How long can a racist government stand?  Way too long, I’m afraid. Apartheid in South Africa lasted for fifty years. Chattel slavery was the law of much of the land in America for centuries, and other forms of legal discrimination persisted for years after emancipation. Americans all over the country are waking up to the realization that the Civil War never really ended. Yet as the demographic realities of North America shift, there’s good evidence that the system is weakening. Over the last few years, American racism has been overt in a way that wouldn’t happen if things were running smoothly. People invested in the perpetuation of a racist system have felt the need to operate blatantly, right out in public for everybody to see. While certain white yokels waving Confederate battle flags applaud this, it reeks of desperation to me. It the sort of behavior you’d expect to see right before the tower crashes. The outright panic demonstrated by old white guys at the presence of a few outspoken Latinas and Muslims in the House of Representatives tells you all you need to know about the siege mentality that’s gripping the permanent-minority government. They’re digging in fiercely because they know they can’t hold on forever. They’re playing a very dangerous game, risking insurrection, emboldening well-armed people who are itching for confrontation.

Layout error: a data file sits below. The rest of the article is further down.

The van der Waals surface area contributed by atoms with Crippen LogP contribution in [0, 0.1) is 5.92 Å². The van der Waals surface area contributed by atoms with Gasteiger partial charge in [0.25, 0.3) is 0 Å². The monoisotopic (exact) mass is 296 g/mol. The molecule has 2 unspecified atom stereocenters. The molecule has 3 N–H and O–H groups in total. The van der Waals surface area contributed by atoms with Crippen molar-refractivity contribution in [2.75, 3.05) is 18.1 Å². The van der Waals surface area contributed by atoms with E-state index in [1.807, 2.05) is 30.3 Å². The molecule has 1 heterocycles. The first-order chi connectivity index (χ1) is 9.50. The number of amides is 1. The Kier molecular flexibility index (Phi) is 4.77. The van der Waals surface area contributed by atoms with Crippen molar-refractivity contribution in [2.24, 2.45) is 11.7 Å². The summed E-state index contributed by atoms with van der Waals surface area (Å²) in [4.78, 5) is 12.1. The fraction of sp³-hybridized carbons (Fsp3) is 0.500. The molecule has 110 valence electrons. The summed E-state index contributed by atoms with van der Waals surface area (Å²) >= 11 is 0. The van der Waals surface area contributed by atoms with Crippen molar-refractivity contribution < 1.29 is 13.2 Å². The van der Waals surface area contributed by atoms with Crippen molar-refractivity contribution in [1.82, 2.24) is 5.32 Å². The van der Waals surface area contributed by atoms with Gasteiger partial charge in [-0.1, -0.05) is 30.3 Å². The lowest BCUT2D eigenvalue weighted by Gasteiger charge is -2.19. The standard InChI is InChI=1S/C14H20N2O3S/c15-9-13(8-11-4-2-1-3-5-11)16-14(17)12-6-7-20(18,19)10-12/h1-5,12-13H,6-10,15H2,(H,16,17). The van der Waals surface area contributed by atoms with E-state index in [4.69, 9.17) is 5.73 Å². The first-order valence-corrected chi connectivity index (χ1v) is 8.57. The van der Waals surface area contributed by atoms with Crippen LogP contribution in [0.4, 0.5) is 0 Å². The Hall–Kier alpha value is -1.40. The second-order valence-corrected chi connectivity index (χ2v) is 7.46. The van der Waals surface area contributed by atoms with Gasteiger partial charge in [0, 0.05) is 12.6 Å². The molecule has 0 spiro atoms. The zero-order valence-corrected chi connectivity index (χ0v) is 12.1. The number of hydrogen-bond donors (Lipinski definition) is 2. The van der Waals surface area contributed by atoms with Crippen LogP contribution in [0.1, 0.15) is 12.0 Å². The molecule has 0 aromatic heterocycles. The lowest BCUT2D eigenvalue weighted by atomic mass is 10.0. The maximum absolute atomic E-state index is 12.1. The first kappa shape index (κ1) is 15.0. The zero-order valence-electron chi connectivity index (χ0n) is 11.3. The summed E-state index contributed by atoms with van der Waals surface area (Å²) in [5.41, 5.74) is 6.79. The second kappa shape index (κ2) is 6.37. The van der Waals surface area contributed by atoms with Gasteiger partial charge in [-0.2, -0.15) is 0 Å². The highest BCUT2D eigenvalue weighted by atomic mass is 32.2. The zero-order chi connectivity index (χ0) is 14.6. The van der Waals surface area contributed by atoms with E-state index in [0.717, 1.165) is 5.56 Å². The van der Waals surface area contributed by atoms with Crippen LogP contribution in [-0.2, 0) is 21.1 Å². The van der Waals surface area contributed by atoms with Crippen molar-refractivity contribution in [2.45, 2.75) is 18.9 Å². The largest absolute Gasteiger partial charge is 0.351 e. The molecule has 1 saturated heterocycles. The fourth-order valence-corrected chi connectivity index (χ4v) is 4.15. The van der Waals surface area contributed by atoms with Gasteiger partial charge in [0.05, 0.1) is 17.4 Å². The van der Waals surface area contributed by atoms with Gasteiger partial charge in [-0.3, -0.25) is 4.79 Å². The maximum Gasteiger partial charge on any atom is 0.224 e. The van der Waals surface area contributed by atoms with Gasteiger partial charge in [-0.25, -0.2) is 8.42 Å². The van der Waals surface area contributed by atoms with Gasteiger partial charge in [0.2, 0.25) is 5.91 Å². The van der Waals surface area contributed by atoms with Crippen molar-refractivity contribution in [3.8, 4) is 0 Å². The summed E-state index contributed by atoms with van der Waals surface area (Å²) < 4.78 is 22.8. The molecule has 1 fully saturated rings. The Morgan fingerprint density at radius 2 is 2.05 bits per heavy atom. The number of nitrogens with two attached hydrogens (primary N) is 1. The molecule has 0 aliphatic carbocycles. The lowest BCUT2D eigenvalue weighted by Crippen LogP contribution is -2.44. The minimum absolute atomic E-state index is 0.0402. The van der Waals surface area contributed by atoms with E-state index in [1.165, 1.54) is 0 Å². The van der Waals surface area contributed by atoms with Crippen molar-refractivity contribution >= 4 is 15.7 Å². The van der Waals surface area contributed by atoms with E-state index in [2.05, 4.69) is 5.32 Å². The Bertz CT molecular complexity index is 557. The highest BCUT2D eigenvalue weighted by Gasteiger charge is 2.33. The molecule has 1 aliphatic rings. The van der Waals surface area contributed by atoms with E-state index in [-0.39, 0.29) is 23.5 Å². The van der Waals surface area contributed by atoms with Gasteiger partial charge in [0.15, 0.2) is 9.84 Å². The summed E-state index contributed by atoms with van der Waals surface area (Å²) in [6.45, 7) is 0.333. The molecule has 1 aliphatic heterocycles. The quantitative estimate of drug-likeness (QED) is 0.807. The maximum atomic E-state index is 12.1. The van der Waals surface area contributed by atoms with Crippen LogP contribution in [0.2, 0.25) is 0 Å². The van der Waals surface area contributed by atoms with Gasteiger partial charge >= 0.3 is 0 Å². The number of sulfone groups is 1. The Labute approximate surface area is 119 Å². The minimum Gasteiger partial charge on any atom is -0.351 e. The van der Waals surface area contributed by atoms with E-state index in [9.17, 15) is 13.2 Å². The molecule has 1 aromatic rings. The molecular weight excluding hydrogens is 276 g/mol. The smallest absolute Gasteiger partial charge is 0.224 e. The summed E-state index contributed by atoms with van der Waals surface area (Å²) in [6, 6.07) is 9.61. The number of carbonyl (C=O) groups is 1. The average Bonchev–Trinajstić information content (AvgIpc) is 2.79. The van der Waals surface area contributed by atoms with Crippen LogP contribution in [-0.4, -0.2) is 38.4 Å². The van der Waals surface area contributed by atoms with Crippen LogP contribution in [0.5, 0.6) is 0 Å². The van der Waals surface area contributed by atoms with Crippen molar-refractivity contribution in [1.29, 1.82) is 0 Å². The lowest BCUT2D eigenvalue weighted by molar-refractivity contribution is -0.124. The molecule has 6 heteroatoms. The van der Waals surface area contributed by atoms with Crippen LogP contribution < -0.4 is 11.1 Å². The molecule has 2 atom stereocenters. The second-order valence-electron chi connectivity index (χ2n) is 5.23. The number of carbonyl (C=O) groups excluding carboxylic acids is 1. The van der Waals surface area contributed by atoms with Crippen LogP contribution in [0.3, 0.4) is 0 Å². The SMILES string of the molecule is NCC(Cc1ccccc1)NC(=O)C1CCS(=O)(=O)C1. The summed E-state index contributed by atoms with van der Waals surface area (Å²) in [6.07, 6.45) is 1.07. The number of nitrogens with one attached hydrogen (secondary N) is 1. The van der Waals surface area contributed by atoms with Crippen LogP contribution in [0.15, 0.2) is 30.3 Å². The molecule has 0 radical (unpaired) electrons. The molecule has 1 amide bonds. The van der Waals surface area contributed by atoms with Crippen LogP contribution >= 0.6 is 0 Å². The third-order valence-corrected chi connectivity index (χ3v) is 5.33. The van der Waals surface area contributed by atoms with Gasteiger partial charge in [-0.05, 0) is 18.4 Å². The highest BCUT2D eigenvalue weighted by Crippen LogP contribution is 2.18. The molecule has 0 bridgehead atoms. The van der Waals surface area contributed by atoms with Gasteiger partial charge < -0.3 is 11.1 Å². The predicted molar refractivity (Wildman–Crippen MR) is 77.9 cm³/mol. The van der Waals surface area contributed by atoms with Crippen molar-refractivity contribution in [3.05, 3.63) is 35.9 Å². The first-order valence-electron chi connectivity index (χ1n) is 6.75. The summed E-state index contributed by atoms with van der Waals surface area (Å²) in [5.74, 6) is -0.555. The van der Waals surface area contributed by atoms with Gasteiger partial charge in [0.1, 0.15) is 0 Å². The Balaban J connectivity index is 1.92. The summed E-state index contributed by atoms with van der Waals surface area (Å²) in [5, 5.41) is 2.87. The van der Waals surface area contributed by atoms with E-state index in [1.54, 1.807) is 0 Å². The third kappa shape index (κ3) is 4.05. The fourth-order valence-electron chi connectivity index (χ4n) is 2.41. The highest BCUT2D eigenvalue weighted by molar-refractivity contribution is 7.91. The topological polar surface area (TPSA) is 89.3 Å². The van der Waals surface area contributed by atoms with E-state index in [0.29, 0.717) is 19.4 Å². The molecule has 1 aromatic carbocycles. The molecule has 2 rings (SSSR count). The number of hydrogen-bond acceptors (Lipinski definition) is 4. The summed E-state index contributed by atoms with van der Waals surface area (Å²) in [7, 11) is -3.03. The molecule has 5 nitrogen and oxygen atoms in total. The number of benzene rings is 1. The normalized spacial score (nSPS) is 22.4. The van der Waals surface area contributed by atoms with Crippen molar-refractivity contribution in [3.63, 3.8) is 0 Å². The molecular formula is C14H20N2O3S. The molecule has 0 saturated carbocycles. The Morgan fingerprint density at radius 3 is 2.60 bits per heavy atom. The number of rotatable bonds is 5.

Nobody wants a fight less than I do. I can’t take a punch, and I cry when I step on a bug. If you’re like me, I hope you’ll agree that constitutional reform is the best bet for peaceful resolution. We can sweep aside many of the rules that have been used to maintain an unfair distribution of political power, and replace them with healthier ones written to accommodate the realities of life in the 21st Century. This is something that the original writers of the Constitution expected us to do. Many of them were deeply invested in a racist system, and every one of them was what we’d now call sexist, but it’s obvious to me that if they were to return to life today and see how certain members of the Republican Party were using the civic machinery of the Constitution to prop themselves up at the expense of their fellows, they’d vomit. They most certainly didn’t intend Supreme Court justices to be wheeled out of the chambers on their gurneys. They did not mean to create a super-legion of infallible, un-malleable judicial gods. (And if you don’t believe that, just read some of the then-contemporary discussion around the Marbury vs. Madison case that effectively established the Court’s function and personality.)

We need reasonable term limits on all Presidental appointees. We require a legislature that accurately reflects the composition of the country. We need to un-gerrymander districts, and overwrite lines that a child could recognize as exploitative. We need to acknowledge that the Electoral College is making us mean, and polarized, and terrible listeners, and we need to replace it with something more survivable. We need to stop our own institutions from eating away at the Union.  Chileans did what they needed to do. They’re trying to save their country, just like we ought to be trying to save ours. I believe we still can, and I believe that if reform is possible in Santiago, it’s possible in America, too. It beats the hell out of disunion, or fistfights in the streets, or a shooting war.